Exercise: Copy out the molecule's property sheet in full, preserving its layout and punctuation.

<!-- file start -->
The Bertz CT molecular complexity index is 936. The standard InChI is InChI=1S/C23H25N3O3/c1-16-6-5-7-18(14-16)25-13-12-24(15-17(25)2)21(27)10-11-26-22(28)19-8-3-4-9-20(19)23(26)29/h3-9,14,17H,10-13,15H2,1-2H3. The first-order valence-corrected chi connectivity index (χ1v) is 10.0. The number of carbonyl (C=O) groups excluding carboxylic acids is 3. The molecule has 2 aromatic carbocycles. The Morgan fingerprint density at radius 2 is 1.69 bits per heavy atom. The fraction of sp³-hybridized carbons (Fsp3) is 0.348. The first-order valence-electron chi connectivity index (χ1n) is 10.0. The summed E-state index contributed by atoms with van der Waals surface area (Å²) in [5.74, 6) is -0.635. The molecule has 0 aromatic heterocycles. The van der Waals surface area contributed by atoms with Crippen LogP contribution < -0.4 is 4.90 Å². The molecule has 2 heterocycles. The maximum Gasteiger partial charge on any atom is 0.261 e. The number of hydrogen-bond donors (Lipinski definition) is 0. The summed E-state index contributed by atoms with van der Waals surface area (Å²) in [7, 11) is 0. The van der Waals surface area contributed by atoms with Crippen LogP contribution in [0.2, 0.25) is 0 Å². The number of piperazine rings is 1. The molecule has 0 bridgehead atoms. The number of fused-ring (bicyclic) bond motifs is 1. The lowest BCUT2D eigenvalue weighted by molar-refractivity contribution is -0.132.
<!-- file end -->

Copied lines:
The Bertz CT molecular complexity index is 936. The standard InChI is InChI=1S/C23H25N3O3/c1-16-6-5-7-18(14-16)25-13-12-24(15-17(25)2)21(27)10-11-26-22(28)19-8-3-4-9-20(19)23(26)29/h3-9,14,17H,10-13,15H2,1-2H3. The first-order valence-corrected chi connectivity index (χ1v) is 10.0. The number of carbonyl (C=O) groups excluding carboxylic acids is 3. The molecule has 2 aromatic carbocycles. The Morgan fingerprint density at radius 2 is 1.69 bits per heavy atom. The fraction of sp³-hybridized carbons (Fsp3) is 0.348. The first-order valence-electron chi connectivity index (χ1n) is 10.0. The summed E-state index contributed by atoms with van der Waals surface area (Å²) in [5.74, 6) is -0.635. The molecule has 0 aromatic heterocycles. The van der Waals surface area contributed by atoms with Crippen LogP contribution < -0.4 is 4.90 Å². The molecule has 2 heterocycles. The maximum Gasteiger partial charge on any atom is 0.261 e. The number of hydrogen-bond donors (Lipinski definition) is 0. The summed E-state index contributed by atoms with van der Waals surface area (Å²) in [7, 11) is 0. The van der Waals surface area contributed by atoms with Crippen LogP contribution in [0.2, 0.25) is 0 Å². The number of piperazine rings is 1. The molecule has 0 bridgehead atoms. The number of fused-ring (bicyclic) bond motifs is 1. The lowest BCUT2D eigenvalue weighted by molar-refractivity contribution is -0.132.